How to create a parallel for in Unity

Hello everyone.
I know that mono doesn’t support the System.Threading package but I would like to try to accellerate a texture creation by using something like:

Color[] dest, source;

// a lot of stuff...

void Update (){

   // some other stuff...
   
   Parallel.For (0, texture.height, y => {
      for (int x = 0; x < texture.width; x++) {
         int sourceIndex = (y * texture.width) + x;
         dest[sourceIndex].r = source[sourceIndex].r;
         dest[sourceIndex].g = source[sourceIndex].g;
         dest[sourceIndex].b = source[sourceIndex].b;
      }
   });

   // some other stuff...
}

Do you think is it possible to do this parallel execution in Unity?

Thanks :slight_smile:

Actually, though the general rule is that the Unity API is off-limits in separate threads, there are notable exceptions… And the Color class is one of them. It’s also perfectly legal to access the static methods in Mathf, or writing into the console using Debug.Log, even though those are actually members of the UnityEngine namespace.

Study, for example, this wiki post by Eric5h5 which uses the Color class in separate threads while scaling a texture. You can do that just fine because it operates on “off-line” objects, so to speak. The offending part about separate threads and Unity only pertains to things that directly affect the real-time renderstate. That is, instantiating GameObjects, changing the transform of something, replacing a material, etc.

In your case, it looks to me like you’re trying to parallelize the deep-copying of one texture’s colors into another array, right? You can do that concurrently pretty easily by just instantiating a thread per row in the original texture. You already have the algorithm for accessing rows when flattened to a 1D array, and you don’t even need to synchronize the threads’ access to the array, because they won’t be writing to the same area of the array as they handle one row each.

Make a method that takes object as parameter and start threads using ParameterizedThreadStart, passing the y variable as the parameter. In the method, cast the object back to an int, then use that to calculate the row of indices which are the write targets for that particular thread. Then, in the mainthread, loop over the height (the y’s) and start a thread for each. It will look something pretty close to this:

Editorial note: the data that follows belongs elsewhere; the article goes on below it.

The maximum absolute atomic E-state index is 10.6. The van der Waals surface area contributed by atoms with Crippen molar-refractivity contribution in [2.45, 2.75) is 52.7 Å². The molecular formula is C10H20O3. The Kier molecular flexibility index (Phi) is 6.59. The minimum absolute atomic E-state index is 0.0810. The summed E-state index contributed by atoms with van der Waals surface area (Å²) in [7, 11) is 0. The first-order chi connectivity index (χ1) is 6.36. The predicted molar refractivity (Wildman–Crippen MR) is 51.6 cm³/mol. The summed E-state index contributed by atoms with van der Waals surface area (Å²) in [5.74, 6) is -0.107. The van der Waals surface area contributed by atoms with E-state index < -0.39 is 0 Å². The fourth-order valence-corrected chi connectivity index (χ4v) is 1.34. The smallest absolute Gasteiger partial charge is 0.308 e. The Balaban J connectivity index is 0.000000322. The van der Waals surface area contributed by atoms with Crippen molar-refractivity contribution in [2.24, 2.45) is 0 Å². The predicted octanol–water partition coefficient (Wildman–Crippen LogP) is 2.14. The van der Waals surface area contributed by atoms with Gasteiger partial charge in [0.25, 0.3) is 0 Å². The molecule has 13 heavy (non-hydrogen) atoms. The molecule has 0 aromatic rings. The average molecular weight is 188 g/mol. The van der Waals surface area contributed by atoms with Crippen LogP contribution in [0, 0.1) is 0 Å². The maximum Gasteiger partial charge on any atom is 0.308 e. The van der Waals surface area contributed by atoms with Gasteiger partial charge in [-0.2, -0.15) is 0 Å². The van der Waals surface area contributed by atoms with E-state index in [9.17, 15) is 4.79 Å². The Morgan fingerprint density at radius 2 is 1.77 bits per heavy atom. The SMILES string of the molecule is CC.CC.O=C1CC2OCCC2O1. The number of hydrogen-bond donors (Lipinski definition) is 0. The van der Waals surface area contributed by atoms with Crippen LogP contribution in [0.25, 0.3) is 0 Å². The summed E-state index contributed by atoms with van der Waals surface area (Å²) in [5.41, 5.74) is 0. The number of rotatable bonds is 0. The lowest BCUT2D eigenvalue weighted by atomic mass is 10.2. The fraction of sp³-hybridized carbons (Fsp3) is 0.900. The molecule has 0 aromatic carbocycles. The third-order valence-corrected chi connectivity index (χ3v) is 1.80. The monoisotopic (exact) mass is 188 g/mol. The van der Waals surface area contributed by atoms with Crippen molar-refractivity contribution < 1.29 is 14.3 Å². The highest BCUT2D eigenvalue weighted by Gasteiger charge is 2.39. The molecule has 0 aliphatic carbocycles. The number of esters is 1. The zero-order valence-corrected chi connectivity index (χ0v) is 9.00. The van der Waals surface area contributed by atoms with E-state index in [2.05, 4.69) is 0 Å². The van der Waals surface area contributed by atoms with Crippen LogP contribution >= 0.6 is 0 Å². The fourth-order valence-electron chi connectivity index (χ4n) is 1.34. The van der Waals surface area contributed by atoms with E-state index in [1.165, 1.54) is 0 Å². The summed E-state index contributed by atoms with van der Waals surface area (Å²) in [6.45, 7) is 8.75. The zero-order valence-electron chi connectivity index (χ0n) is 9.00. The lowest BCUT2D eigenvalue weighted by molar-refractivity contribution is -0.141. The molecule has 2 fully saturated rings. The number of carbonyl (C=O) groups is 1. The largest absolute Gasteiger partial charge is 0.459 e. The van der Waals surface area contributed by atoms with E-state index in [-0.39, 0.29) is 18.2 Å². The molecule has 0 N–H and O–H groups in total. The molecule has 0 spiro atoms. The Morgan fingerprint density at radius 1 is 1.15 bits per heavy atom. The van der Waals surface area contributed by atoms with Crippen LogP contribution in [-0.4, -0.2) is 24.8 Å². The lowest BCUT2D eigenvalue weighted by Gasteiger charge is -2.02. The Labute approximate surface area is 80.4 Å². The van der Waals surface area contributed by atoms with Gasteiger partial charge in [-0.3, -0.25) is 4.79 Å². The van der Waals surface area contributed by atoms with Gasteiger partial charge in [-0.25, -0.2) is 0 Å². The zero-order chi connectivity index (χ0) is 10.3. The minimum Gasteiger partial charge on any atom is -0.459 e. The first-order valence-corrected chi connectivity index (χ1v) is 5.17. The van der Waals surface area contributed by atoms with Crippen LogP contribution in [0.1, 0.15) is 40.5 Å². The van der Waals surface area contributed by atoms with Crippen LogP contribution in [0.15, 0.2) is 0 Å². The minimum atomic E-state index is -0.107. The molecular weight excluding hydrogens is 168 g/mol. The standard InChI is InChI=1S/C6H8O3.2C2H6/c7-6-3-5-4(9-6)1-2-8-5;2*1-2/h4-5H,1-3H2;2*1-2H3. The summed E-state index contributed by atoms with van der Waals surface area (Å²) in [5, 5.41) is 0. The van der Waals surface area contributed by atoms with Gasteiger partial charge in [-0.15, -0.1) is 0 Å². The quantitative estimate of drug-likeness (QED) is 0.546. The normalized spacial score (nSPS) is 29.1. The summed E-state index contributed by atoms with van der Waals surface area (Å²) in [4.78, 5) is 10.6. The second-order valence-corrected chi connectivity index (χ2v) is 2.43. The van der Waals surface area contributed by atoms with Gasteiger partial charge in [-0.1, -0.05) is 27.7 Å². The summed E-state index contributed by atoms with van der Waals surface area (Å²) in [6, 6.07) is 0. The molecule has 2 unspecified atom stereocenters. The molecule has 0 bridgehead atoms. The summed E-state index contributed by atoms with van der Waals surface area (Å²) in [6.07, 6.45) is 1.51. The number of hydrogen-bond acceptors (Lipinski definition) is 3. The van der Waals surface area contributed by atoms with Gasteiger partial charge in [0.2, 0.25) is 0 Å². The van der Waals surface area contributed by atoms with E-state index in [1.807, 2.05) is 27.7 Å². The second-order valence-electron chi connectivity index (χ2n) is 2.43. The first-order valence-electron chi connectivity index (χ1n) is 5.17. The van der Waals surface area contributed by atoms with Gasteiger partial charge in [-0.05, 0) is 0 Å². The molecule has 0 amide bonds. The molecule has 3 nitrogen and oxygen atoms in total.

Color[] dest, source;

Texture2D texture;

private void StartThreads()
{
    for (int i = 0; i < texture.height; i++)
    {
        System.Threading.ParameterizedThreadStart pts = new System.Threading.ParameterizedThreadStart(ThreadedColorCopy);
        System.Threading.Thread workerForOneRow = new System.Threading.Thread(pts);
        workerForOneRow.Start(i);
    }
}

private void ThreadedColorCopy(object yVariable)
{
    int y = (int)yVariable;

    for (int x = 0; x < texture.width; x++)
    {
        int sourceIndex = (y * texture.width) + x;
        dest[sourceIndex].r = source[sourceIndex].r;
        dest[sourceIndex].g = source[sourceIndex].g;
        dest[sourceIndex].b = source[sourceIndex].b;
    }
}

(The above is untested but might work out of the box)

Caveat: It strikes me that one thread per row might be a little too aggressively multithreaded, as it would create 512 separate threads for a 512x512 texture. Instead, it might be an idea to give each thread a region of multiple rows, i.e. one thread handles rows 0-19, thread two handles rows 20-39, etc. You get the idea. It will make the code slightly more complicated, but probably more robust.

Ok guys this is my solution. You can also set how many threads you want to use. For me works like a charm !!! :wink:
Hope it can be good for anyone else:

public int threadsToUse = 5;

Color[] dest, source;
Texture2D texture;

int threadsStarted, threadsCompleted;
int pixelsPerThread, lostPixels;

// a lot of stuff...

void Start() {

   // lots of other stuff...

   pixelsPerThread = texture.height / threadsToUse;
   lostPixels = texture.height % threadsToUse;
}

void Update() {
   if (threadsStarted == 0) {

      // some other stuff...

      threadsCompleted = 0;
      for (int i = 0; i < threadsToUse; i++) {			
         ParameterizedThreadStart pts = new ParameterizedThreadStart(ThreadedColorCopy);
         Thread workerForOneRow = new System.Threading.Thread(pts);
         workerForOneRow.Start(i);
         threadsStarted++;
      }
   }
   else if (threadsCompleted == threadsToUse) {			
      threadsStarted = 0;
      texture.SetPixels(dest);
      texture.Apply();
   }
}

private void ThreadedColorCopy(object threadParamsVar) {
   int i = (int)threadParamsVar;
   int fromY = i * (pixelsPerThread);
   int toY = ((i + 1) * pixelsPerThread) - 1;

   if (i == threadsToUse - 1) {
      toY += lostPixels;
   }

   Debug.Log("Thread " + threadParams.threadId + " - from " + fromY + " to " + toY);

   for (int y = fromY; y <= toY; y++) {
      for (int x = textureWidth - 1; x >= 0; x--) {
         int sourceIndex = (y * texture.width) + x;
         dest[sourceIndex].r = source[sourceIndex].r;
         dest[sourceIndex].g = source[sourceIndex].g;
         dest[sourceIndex].b = source[sourceIndex].b;
      }
   }
   threadsCompleted++;
}

:slight_smile:

I dont have 100% sure, but I think that you can.

You can not access any unity3d stuff outside of main thread because unity is not thread safe, but you are free to use many threads do you like.

You can read some data in unity main thread, move it to a indenpendent type like byte, instantiate a new thread to process the bytes, when it finished, you use the main thread to read the byte and update your data.

The project AStarpathfind do some stuff like that.

http://www.arongranberg.com/astar/docs/index.php

Have a look here : https://forum.unity3d.com/threads/c-optimized-and-advanced-classic-threads-for-unity-option-with-setthreadaffinitymask.463307/